The Pony car to beat
The sixth-gen Ford Mustang GT Coupe has performance and personalisation combinations for everyone
There's something special when you fire up that 5.0-litre V8 powerplant in the Ford Mustang GT Coupe.
And it's not the fact that it produces a whopping 450hp of power and 529Nm of torque, but rather the unmistakable sensation that comes driving an iconic V8 American muscle car, one that has built up a strong cult following in Thailand since the Vietnam War.
As a child growing up in the 70s, one of my hobbies was to spot exotic cars on the roads of Bangkok. Besides European sports cars, there was a good amount of American muscle cars in Bangkok on a daily basis, including classics like the Pontiac Firebird Trans Am and of course the popular Ford Mustang, which came in hardtop, soft top and fastback versions.
Fast-forward to 2022, Ford Thailand is offering the sixth-generation Mustang that comes with a choice of two engines -- a 290hp 2.3-litre EcoBoost engine and the 5.0-litre V8 that's featured in this review. Prices range from 3.59 million baht for 2.3-litre EcoBoost and 4.79 million baht for the 5.0-litre VA.
Exterior and interior
First introduced in 2015, the sixth-gen Mustang (available in Thailand from 2018) has been engineered for both left- and right-hand drive markets (previous generations were all left-hand drive), and this is a blessing. Stalks are positioned on the correct side of the steering column while the fuel filler flap is also located on the correct side of the car.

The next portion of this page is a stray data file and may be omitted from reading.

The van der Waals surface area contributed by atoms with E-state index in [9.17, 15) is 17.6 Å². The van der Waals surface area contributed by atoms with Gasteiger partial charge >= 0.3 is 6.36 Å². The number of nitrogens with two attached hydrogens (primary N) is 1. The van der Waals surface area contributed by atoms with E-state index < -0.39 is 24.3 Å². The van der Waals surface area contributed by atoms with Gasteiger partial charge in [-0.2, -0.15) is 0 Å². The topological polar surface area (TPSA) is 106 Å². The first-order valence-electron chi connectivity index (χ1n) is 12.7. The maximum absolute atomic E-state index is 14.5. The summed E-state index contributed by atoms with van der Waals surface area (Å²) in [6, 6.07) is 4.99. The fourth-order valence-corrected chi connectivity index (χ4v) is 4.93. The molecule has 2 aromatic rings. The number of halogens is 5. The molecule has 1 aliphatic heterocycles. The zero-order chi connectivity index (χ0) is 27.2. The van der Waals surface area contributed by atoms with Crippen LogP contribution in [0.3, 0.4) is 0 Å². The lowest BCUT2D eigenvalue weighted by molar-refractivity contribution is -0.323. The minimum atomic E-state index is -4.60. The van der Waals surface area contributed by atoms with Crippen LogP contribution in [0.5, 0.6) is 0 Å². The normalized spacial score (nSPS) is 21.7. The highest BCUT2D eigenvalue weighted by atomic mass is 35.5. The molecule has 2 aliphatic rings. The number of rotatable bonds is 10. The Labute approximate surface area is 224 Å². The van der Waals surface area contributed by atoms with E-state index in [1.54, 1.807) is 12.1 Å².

Being American, it's no surprise this latest Pony car comes with large dimensions that provide a strong presence on the road. The long front end hints at the high-displacement engine and it also features a fastback design (with rear spoiler) made famous during the late 60s. In fact, the new Mustang's design carries over a good number of iconic design elements from older models, including the trapezoidal front grille and tri-bar taillights.
For 2022, a new carbonised grey exterior colour has been introduced for the Mustang line-up in Thailand, which comes equipped with a Performance Pack. For the V8, you get a limited-slip differential, Brembo front disc brakes and sporty Michelin Sport 4S tyres on 19-inch black alloy wheels.
The Mustang is 2m wide, has long front and rear overhangs (the body length is almost 4.8m compared to the 2.72m wheelbase) and offers a good amount of space once you get into the cockpit. The interior styling consists of lots of brushed metal garnish as well as rocker switches that lift the atmosphere, although there's also considerable plastic and PVC, which reminds you that this isn't a luxury sports car.